We are delighted to announce the launch of the first phase of the English Furniture Makers Online project (EFMO), a collaboration between the Furniture History Society and the Centre for Metropolitan History. The first phase of the project, generously funded by the Furniture History Society (as part of their 50th anniversary appeal) marks the beginning of a larger research project to investigate the nature and historical contexts of the artisans and craftsmen involved in the English furniture trade in the period 1600–1900. The wider project will combine scholarly research with advanced digital resource creation to enhance our understanding of the industry – the patronage, commissions, designs, production and methods of retailing in the period – and then to make the sources and analysis available to a broad audience. This audience will be made up of groups with varied interests, but will include furniture historians, architectural historians, social, economic and cultural historians, museum curators, as well as collectors and the commercial market.
At the heart of the wider project is the 1987 publication of the Dictionary of English Furniture Makers (DEFM). Digitising this resource, and making it available with a sophisticated interrogative user interface to allow rich interaction and detailed analysis, will mark a significant advancement in the study of English furniture makers and the trade in its own right. However it is proposed that a second phase of the project will build upon the work of the DEFM with new scholarship that has emerged in the thirty years since its publication, and with new archival and material research that has been identified in recent years.
The study of English furniture was originally conceived as an adjunct to art history at the beginning of the twentieth century. The subject has conventionally been approached through object-based examinations with the primary aim of establishing provenance. This methodology depends on the survival of labelled artefacts or documentary evidence which links objects to particular makers and consequently limits the examination to rare survivals, most of which are attributed to tradesmen at the top of the furniture-making hierarchy. This project will include furniture makers across the spectrum, from cabinetmakers who supplied royal households to humble artisans at the opposite end of the supply chain.
The Restoration is an era considered to have witnessed the birth of modern English furniture and London furniture makers were at the heart of this innovation. Furniture historians often argue that the single most important cause for this advancement was the jubilant restoration of the monarchy in 1660. The story goes that an influx of continental craftsmen came to London following Charles II’s return from exile and brought inspiration to the capital’s artisanal communities after the turbulent years of the civil wars and the dour, joyless decade of the Commonwealth. There is clearly some truth to this interpretation as the return of the king and his court certainly benefited the decorative arts financially: the Lord Chamberlain’s accounts document substantial payments to various types of craftsmen to rebuild and refurnish royal palaces. This had an effect on the wider community. Middling sorts were keen to emulate the social habits and lifestyles of their betters, thus spurring a consumer revolution of sorts which some economists have termed ‘the Veblen effect of emulative spending’. The seventeenth-century economist and financial speculator Nicholas Barbon wrote in 1690 that ‘it is not Necessity that causeth the Consumption. Nature may be Satisfied with little; but it is the wants of the Mind, Fashion and the desire of Novelties and Things Scarce that causeth the Trade’.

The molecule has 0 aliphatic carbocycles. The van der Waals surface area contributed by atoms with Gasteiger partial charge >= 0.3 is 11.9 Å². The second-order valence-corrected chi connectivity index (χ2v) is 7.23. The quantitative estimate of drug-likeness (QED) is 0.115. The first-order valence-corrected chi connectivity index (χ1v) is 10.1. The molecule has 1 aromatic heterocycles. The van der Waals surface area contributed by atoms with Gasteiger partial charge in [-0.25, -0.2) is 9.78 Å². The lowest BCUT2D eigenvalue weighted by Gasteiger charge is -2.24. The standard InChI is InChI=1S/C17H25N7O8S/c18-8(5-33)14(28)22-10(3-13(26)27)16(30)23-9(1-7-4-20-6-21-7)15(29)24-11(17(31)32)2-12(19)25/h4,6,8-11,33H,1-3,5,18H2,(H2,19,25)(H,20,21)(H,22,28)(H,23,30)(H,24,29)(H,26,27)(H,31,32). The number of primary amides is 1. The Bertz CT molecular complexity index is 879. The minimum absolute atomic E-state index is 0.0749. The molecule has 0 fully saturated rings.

However, in over-emphasising the idea that the return of the monarchy was responsible for the birth of modern English furniture, historians neglect the influence of Asian and continental European designs and styles in England before the Restoration, and underestimate the prowess of London furniture-makers. Living conditions were unarguably difficult: standards of living in London during the late 1640s represented the worst slump since the 1590s. First-hand accounts describe the reality for tradesmen: the London turner, Nehemiah Wallington lamented that ‘workmen are gone and trading is dead’, and the Venetian ambassador recounted that ‘all shops are kept shut by order of Parliament with loss to merchants and inconvenience to the inhabitants’. Nevertheless, these circumstances should not obscure the fact that prior to 1660 many English artisans were already highly skilled and well versed in contemporary decorative styles and designs.
The late 1660s proved a pivotal period in transforming London into a modern European capital and the furniture trade made a substantial contribution to this manufacturing boom with the introduction of fashionable new objects that captivated retailers and consumers alike. Daniel Defoe remarked that in London, ‘the poorest citizens live like the rich, the rich like the gentry, the gentry like the nobility, and the nobility strive to outshine one another’.